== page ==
Creating a Coaching Culture within your business has transformational power.

Gone are the days where the traditional ‘command and control’ leadership style is king. We’re starting to realise that applying a servant leadership approach where we lead with empathy and create autonomy for our people and teams is where the magic truly lies.

And it’s not just great for your people, it’s great for you as a Business Owner too. Fostering such an environment within your business will transform the way your people show up, engage and perform. Happy employees leads to better performance, which means better profits and results.

The world of work as we know is changing, and as a result the expectations of employees has changed too. No one wants to work in an environment where they turn up, get told what to do and are micromanaged within an inch of their lives. They want to be asked their opinion, be treated like an adult, and be empowered to do purposeful work that makes a difference.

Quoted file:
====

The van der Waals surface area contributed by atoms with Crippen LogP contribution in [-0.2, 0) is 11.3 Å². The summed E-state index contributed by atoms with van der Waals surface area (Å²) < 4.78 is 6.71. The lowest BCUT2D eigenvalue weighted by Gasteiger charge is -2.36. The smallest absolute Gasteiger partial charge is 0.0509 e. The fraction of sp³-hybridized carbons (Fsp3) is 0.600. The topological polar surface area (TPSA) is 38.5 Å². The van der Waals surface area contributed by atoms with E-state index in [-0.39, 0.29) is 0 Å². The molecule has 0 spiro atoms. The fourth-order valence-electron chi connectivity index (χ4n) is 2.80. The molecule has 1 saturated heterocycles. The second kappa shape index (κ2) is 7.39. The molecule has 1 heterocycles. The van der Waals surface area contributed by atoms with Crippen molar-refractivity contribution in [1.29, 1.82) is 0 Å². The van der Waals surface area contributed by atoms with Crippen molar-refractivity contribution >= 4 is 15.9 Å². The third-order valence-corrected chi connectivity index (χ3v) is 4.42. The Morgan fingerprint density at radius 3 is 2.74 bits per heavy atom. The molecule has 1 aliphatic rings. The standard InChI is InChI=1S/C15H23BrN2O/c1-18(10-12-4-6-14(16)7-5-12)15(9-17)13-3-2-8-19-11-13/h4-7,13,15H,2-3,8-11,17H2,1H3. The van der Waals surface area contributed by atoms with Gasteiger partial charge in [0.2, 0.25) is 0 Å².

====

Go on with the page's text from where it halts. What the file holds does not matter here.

Employers that don’t address these needs will notice their people become demotivated, disengaged, and ultimately leave. They’ll have no chance of recruiting top talent, and anyone that does come into the business won’t stay long. This costs significant time, money and not to mention heartache and headache on both sides.

There is a better way to do things.

So, what exactly is a Coaching Culture? In essence, a Coaching Culture is ‘a place where authentic leaders and managers help people to grow, thrive and perform through effective conversations and honest feedback underpinned by trust’ (source: CoachingCulture.com).

There’s a lot of great stuff in there, so let’s unpick it to understand the things we must do to embed this new way of working.